Europe in Brazil – 70 students 8th grade students introduce themselves for a classroom twinning activity and talk about their roots. At a first moment, in groups they write a paragraph in 3rd person about one of the colleagues in the group (discovering the other and writing about him) and on another occasion, they write about their own family origins.
    Personal narratives of this kind could also be done individually on Photo Story 3, using photographs, narration and music, like the one I prepared for this Summer School.

    You can have a look at this lesson plan on stereotypes and the result of a classroom twinning on stereotypes conducted on forums with students from countries all over the world.

    For Vanessa’s strand on Global Issues, there are links of how activities were developed in class on my project page under the This is Our Time category and also a reading comprehension exercise online on tolerance. As for critical reading, have a look at the Meaning Behind the Logo page.

    Check Nella’s and Chris Lima’s report on the BC site.

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Happy birthday

Today WordPress gave Sergio a birthday gift by sending him the long-awaited password so he was able to make his first post on the newly created blog. A date and an event to remember 🙂

Happy birthday, Sergio and wishes for a long blogging life!


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The role of language and critical literacy 2

Notes taken during Mario T. Menezes Souza presentation on the role of language and critical literacy.

Critical Literacy

  • Literacy as Social Practice and not as decodification of alphabetic script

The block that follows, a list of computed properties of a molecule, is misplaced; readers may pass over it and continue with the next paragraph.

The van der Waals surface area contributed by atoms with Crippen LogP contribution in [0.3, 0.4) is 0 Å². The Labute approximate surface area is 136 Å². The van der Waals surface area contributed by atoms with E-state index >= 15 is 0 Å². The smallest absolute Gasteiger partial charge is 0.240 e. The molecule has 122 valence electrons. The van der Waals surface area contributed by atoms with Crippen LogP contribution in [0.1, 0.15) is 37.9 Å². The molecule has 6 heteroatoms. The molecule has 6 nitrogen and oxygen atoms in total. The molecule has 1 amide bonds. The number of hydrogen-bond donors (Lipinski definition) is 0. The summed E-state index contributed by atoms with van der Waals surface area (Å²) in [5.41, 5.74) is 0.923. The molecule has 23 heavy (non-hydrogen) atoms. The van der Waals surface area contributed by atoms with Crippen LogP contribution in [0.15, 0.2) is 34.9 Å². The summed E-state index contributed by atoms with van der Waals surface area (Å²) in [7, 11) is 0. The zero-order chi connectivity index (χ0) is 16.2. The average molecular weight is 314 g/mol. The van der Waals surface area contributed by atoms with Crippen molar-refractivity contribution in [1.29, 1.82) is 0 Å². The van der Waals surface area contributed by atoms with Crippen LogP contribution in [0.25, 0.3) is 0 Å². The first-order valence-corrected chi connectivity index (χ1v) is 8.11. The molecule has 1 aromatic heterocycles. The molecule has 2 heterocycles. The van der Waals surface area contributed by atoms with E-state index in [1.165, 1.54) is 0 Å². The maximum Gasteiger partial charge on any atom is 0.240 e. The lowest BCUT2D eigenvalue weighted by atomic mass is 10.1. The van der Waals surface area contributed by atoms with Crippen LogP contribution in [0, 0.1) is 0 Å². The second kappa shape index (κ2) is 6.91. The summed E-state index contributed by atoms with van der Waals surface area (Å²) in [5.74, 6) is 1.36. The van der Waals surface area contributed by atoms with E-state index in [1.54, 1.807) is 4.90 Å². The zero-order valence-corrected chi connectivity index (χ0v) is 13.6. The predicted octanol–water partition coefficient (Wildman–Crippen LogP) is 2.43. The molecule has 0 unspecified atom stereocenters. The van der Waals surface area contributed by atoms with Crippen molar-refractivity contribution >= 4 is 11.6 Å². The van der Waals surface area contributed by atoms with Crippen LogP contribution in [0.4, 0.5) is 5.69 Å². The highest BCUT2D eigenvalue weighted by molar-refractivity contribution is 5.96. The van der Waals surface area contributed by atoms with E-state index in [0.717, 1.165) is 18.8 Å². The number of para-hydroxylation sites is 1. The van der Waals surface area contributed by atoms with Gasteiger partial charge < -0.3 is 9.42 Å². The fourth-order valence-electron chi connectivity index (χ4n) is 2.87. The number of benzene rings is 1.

• Reading as social practice – texts are read in contexts
  • Each context is socially constructed and defined and has its own genres of texts and practices of writing and reading: academic, journalistic, advertising, scientific, entertainment, literary, legal, etc.
  • Each social context havs its own,iteracy (uses texts in particular ways)
  • Which literacies do we need to teach our classes?

Scholes, R (1985) Textual Power: literary theory and the teaching of English

Three stages of reading from reading to criticism:

1. Reading (primary, the most basic form of literacy) – as much as knowlege as it is a skill, skill of reading based on knowledge of linguistic and cultural codes used to compose of text and the historical situation in which the text is/was composed

Reading is unconscious activity, the reader shares author’s codes

Pedagogy for reading – reader produces text within text (retell, summarize, expand)

2. Interpretation

  • depends on failure of reading, feeling of incompletness activates the interpretative process (ex. words uknnown to reader, or non-obvious levels of meaning)
  • interpretation is active and conscious, occurs when reader does not share author´s codes, or when these codes are intentionally concealed by the author, to provoke interpretation (as in poetry), i.e. interpretation occurs when there is excess meaning of efficient knowledge

Pedagogy of interpretation – reader produces text upon text (read and discuss other texts about or on the “primary” text, and bring them to bear on the “primary” text)Interpretation is incomplete without the extension into criticism.

3. Criticism:

  • whereas interpretation may be individual, criticism is always collective or social, done in relation to as set of values, an ideology, of a group or collective to which an individual subscribes.
  • Pedagogy of Criticism – reader produces text against text (need to question the “naturalistic attitude”, neutrality or objectivity, need to understand how points of view are constructed and made to seem natural, and how our own points of view have been constructed by the groups to which we subscribe)

“Our job is not produce readings for our students, but to give them tools for producing their own…our job is not to intimidate students with our own superior textual production. It is to show them the codes upon which all textual production depends, and to encourgage their own textual practice (Scholes 1985, p. 24-25)

Need to see Language and Culture as always local and situated and not global and universal.

There is no whole picture

   Escher fish and birds

Sergio and Sara report on the BC site.